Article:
Wilco turned their back on country music way before Taylor Swift identified it as the money making venture it was to become. The first Wilco album was full of the type of twang that was most often heard behind chicken wire, and steadily evolved into the genre bending band that they have become decades later.
Since the previous Wilco album, most (if not all) of the bands members have released albums of their own, yet return for Schmilco to strip Wilco back to the basics. The bands Chicago studio The Lost has been known as a place of excess and innovation, but on Schmilco it is also a place of splice and reflection.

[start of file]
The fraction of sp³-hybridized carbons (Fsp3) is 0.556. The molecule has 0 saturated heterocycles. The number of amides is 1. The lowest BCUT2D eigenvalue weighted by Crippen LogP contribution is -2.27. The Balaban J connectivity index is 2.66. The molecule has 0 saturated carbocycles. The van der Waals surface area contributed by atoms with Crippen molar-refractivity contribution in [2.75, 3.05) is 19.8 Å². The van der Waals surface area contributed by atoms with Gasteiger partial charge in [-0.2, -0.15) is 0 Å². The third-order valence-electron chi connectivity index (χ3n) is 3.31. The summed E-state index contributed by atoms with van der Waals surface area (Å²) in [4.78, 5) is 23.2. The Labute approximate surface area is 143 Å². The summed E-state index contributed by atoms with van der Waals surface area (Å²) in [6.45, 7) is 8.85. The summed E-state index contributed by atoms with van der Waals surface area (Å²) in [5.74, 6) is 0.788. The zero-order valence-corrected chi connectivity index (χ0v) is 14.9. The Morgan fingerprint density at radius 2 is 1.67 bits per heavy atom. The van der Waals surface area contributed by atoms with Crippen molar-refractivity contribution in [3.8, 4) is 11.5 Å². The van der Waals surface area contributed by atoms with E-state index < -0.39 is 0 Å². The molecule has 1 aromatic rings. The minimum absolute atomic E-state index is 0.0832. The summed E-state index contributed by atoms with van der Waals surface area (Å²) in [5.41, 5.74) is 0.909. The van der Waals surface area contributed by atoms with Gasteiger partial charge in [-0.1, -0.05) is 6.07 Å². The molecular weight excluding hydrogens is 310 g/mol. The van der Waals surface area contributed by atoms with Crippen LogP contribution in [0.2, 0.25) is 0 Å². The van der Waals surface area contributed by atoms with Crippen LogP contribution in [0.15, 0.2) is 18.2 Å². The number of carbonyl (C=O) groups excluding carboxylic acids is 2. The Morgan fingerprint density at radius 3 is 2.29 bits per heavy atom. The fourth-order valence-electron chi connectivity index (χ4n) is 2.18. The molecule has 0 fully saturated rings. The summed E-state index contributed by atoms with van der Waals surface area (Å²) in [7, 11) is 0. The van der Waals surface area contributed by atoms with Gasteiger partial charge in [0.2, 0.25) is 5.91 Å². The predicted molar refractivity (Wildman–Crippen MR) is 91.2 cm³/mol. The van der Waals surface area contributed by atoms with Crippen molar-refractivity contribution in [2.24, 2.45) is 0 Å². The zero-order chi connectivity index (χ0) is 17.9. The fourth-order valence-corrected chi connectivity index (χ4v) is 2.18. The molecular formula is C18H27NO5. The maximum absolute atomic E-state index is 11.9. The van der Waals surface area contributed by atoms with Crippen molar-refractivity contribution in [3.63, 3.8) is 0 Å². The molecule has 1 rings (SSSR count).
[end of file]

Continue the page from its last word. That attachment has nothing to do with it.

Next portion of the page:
Jeff Tweedy and his band of intense but somewhat merry men have been known to throw the kitchen sink at their tunes as well as taking the listener on wild meandering guitar romps. These traits are all reigned in as Schmilco draws on acoustic instruments, brushed drums and tight harmonies.
Falling closer to folk territory than ever before doesn’t mean that Wilco will prompt you to sit around a camp fire with these tunes. There is the usual tension in Tweedy’s lyrics and he laments Normal American Kids, shows his hand on Cry All Day and whispers his way through Shrug And Destroy.
Fears that Tweedy had used his best tunes on the twenty song opus he recently recorded with his son are put aside early in the piece as Schmilco is the most direct and engaging release from Wilco for some time.